Given that we pick and use our phones often hundreds of times a day, it’s pretty explicable to worry that one might have unwittingly smeared a COVID-19 virus or two while using their handset, and then touch their face to start an infection.
Enter ZAGG’s InvisibleShield brand whose Kastus-treated tempered glass screen protectors offer antimicrobial and, it turns out, antiviral protection for your phone, too.
Does your phone’s surface really present a coronavirus threat?
It, however, depends on whether you have contact with people that carry the COVID-19 strain and common surfaces they may have touched with unwashed hands or sneezed on. You can then pick up the germ unwittingly, and smear it all over your handset with usage.
How long it stays there depends on the case material, too, as per the new “Aerosol and surface stability of HCoV-19 (SARS-CoV-2) compared to SARS-CoV-1” research (PDF) posted in The New England Journal of Medicine (NEJM).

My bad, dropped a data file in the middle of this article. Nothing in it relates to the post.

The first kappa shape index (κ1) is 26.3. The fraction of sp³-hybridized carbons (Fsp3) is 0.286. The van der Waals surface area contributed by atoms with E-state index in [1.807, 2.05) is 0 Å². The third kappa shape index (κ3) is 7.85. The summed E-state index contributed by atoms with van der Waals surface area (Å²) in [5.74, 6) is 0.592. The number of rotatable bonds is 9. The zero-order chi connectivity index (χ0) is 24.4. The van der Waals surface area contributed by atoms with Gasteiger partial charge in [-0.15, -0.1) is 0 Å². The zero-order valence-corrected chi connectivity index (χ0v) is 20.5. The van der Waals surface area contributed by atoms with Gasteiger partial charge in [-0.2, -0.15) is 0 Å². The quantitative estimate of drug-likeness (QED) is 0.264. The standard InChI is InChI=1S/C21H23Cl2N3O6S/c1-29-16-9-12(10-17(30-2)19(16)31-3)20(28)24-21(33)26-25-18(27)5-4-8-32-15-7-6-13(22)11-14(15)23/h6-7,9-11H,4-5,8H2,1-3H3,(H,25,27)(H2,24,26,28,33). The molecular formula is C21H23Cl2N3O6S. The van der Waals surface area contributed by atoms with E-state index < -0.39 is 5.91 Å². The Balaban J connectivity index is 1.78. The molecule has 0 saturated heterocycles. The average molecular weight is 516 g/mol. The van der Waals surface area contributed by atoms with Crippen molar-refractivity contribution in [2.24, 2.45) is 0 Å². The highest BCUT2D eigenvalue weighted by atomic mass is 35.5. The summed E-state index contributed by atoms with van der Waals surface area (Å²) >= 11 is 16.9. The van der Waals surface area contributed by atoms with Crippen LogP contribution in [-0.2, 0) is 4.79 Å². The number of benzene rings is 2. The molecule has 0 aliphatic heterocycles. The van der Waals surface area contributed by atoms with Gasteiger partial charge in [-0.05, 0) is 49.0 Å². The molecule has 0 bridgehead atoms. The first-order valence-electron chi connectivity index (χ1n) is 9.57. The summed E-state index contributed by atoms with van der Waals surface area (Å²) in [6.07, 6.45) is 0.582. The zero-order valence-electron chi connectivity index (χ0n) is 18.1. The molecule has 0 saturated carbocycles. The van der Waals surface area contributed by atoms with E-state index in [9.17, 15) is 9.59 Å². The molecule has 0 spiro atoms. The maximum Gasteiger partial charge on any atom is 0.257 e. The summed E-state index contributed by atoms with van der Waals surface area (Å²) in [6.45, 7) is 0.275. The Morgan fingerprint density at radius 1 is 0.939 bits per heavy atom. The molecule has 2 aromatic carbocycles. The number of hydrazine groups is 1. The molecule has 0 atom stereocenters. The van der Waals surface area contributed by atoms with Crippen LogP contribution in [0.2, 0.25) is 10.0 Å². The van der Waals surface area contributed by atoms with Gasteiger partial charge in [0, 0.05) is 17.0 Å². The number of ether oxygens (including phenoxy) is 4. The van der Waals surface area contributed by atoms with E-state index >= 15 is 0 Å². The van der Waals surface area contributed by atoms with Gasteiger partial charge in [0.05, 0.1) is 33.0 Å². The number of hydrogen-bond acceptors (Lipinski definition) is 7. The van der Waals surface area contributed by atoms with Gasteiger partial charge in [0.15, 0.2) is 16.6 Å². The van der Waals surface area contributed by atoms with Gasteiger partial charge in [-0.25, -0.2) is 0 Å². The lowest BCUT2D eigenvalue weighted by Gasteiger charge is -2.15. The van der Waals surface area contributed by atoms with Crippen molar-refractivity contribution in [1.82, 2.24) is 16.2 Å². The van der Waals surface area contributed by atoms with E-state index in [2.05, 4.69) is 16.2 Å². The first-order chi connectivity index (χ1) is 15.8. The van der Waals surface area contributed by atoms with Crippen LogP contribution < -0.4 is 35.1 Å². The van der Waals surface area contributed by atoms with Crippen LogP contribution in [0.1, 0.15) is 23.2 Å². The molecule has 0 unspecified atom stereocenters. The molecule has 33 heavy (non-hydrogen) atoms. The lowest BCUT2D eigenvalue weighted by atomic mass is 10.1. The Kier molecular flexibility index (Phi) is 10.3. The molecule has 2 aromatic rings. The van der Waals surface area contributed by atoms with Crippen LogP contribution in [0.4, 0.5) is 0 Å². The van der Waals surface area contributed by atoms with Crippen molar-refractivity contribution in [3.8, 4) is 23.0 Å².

Here’s how long can the coronavirus last on your phone display surface, frame, or stay on your case (at 68 degrees):
2-3 days on glass, metal and ceramics
Up to 5 days on plastics
Up to 4 days on wood
Less than 8 hours on latex
2-8 hours on aluminum
13 hours on steel is the median half-life estimate for HCoV-19
16 hours on polypropylene
As you can see, detectable traces of the HCoV-19 coronavirus strain can stay on phone’s surfaces for days, so word to the wise – clean, sanitize, disinfect your handset as often as you can if you have contact with coronavirus carriers or areas where it is present.
The good news is that the concentration of viruses that can be transmitted via surface contact is very low, according to the latest research, and it not at all a common way to get infected, like having many people talk, sing or breathe heavily indoors for a long time next to each other.